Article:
Classic cars

The dangers of fear-selling a car

by Rob Sass
12 September 2023 3 min read
The dangers of fear-selling a car
Getty Images

I have to confess that my car collecting hasn’t always been free of neuroses. The dominant one is what I like to call “The Nuclear Winter Scenario.” You won’t find it in The Diagnostic and Statistical Manual of Mental Disorders, which is the gold standard of North American psychiatry, but it’s characterized by a fear of having the economic equivalent of a dirty bomb go off in your garage. As a result of this “what if” fear, I’ve sold a number of cars that I really enjoyed and should probably still be enjoying. 

I take pride in my bottom-feeder status. I’ve spent a lifetime picking up some really interesting cars at the bottom of their value curves – some actual A-listers have been among them, too, like a 1967 Maserati Mistral, a 1984 Ferrari 308 GTS QV, and a 1965 Jaguar E-Type coupe. Inevitably, when I buy something like this, I’m met with taunts from my bottom-feeder posse, comparing me to Icarus, the character in Greek mythology who ignored his father’s instructions not to fly too high, lest he have his wax wings melt. 

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The thought that I might be flying too close to the sun owning vintage Ferraris and Maseratis was reinforced by the modern-day equivalent of Icarus’ father, Daedelus—the infamous internet forums and the “experts” who opine therein. I loved my Maserati Mistral. It was posh, pretty, and looked expensive with its Borrani wire wheels. The fuel-injected, twin-plug, 4.0-litre straight-six was right out of a 1950s grand prix car. I happily paid the £2000 freight to upgrade the finicky Lucas mechanical fuel-injection system, and I enjoyed the hell out of the car. But my mood shifted after a conversation in California at Pebble Beach with a marque expert who regaled me with a story about a Mistral owner whose car had a timing chain break. “He’s still waiting for a set of pistons and his shop bill is over £24,000,” I was told. 

Dark thoughts of expensive repairs forced your author to sell his lovely Mistral… for a loss.

Paranoia was my co-pilot with every subsequent Maserati drive. I sold the car at a loss in 2009, and I’ve seen it twice since – once on a movie screen (it’s the car parked outside the villa of René Mathis, James Bond’s doomed fellow spy in A Quantum of Solace), and then last year at Rétromobile, where it sold at an auction for about three times what I got for it. I’ll never own a car like that again, and that realization makes me more than a bit sad. 

The Mistral, looking like a million quid in A Quantum of Solace. (MGM)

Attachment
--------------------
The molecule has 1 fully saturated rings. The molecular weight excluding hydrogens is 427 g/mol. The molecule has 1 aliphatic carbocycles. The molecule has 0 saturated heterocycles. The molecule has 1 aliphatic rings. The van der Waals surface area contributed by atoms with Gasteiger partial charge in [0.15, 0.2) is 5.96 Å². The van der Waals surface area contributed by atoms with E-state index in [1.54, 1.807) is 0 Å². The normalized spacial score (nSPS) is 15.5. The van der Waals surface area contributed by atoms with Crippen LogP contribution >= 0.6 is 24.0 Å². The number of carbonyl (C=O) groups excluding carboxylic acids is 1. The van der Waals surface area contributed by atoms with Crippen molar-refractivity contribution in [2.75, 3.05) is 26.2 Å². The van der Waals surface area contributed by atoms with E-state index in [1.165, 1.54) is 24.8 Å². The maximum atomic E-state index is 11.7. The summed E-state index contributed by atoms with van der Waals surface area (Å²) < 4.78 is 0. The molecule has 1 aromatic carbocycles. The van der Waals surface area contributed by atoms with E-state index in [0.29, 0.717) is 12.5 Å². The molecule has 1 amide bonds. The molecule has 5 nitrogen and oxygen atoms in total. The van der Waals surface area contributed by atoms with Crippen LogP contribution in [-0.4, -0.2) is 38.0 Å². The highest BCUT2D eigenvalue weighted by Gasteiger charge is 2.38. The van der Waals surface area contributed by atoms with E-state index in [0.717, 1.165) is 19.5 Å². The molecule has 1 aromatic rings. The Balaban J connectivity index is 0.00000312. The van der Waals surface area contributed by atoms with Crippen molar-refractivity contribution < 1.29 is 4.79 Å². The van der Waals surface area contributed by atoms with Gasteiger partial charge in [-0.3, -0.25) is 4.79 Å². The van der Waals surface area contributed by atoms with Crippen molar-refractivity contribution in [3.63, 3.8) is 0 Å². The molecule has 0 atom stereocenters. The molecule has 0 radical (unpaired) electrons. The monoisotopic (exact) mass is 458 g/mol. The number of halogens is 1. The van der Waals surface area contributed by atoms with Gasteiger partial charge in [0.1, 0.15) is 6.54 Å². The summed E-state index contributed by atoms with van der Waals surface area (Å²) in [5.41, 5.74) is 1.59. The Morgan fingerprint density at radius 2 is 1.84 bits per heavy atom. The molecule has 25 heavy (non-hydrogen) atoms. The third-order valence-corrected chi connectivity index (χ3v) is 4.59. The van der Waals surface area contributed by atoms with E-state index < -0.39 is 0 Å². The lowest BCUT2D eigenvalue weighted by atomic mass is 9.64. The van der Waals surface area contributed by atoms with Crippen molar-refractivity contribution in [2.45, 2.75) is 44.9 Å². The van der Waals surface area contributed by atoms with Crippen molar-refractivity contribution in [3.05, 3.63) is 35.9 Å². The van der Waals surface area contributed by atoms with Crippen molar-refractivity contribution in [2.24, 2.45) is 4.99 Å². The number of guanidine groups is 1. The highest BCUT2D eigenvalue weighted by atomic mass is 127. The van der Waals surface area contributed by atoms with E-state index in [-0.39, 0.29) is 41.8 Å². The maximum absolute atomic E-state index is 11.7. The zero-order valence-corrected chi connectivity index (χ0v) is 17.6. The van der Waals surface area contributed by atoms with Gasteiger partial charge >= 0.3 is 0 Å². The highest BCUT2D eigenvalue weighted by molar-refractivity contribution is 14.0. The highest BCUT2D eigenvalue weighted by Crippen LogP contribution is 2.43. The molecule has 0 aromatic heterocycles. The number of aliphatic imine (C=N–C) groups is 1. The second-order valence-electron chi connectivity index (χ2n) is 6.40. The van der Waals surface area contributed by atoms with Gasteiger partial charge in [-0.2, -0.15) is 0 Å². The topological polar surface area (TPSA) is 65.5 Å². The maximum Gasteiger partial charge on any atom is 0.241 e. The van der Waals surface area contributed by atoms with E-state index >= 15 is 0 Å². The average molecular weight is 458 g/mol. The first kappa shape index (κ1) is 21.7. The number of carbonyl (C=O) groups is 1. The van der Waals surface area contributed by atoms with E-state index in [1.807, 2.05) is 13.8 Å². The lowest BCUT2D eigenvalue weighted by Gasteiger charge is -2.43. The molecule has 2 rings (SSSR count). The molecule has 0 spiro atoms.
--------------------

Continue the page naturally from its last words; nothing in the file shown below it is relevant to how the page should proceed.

Oddly enough, I never really had such fears with my Ferrari 308. I had the good sense to listen to my friend Art Mason, who was a multiple 308 owner and a Ferrari Club of America judge. He was fond of reminding me that the bottom ends of 3.0-litre Ferrari V8s are pretty much bulletproof, and top ends are generally good for at least 75,000 miles (my car was about 50K shy of that at the time). Gearboxes rarely fail, and if you are diligent with timing belt changes, there’s no real nuclear winter scenario with a 308. I had it for an angst-free four years, did a belt change, and replaced a few power window switches, and that was it. 

The Porsche world that I mostly inhabit now is far from free of “what-if” angst. Not long ago, I daily drove what was probably the best car I’ve ever owned, a 2002 Porsche 996 Twin Turbo. It was brilliant at everything, in all weather. Maintenance expenses were, however, exotic-Italian-car level. To accomplish nearly anything, the engine had to come out. After being told that the coolant system refresh the car was due for could total almost nine grand (after all of the “while we’re in there, let’s do this stuff”), the anxiety of having that big of a mouth to feed became crippling, and the 996 TT was no more. 

Also crippling was the naturally aspirated 996 that followed, a Guards Red car with a factory aero kit. It was a concours-quality GT3 look-alike, but the bore-score and cylinder failure issues that affect a tiny minority of these cars took up space in my head, and eventually I rationalized selling it for a far less exciting gen-2 997 cabriolet. 

The point is, in 30 years of playing with cars, despite my fears, I’ve actually never had a nuclear winter event occur. Not even close. It’s all been unproductive worrying about what-ifs. The silver lining, I suppose, is that such worrying has forced me from car to car to car, which is the best kind of musical chairs there is. 

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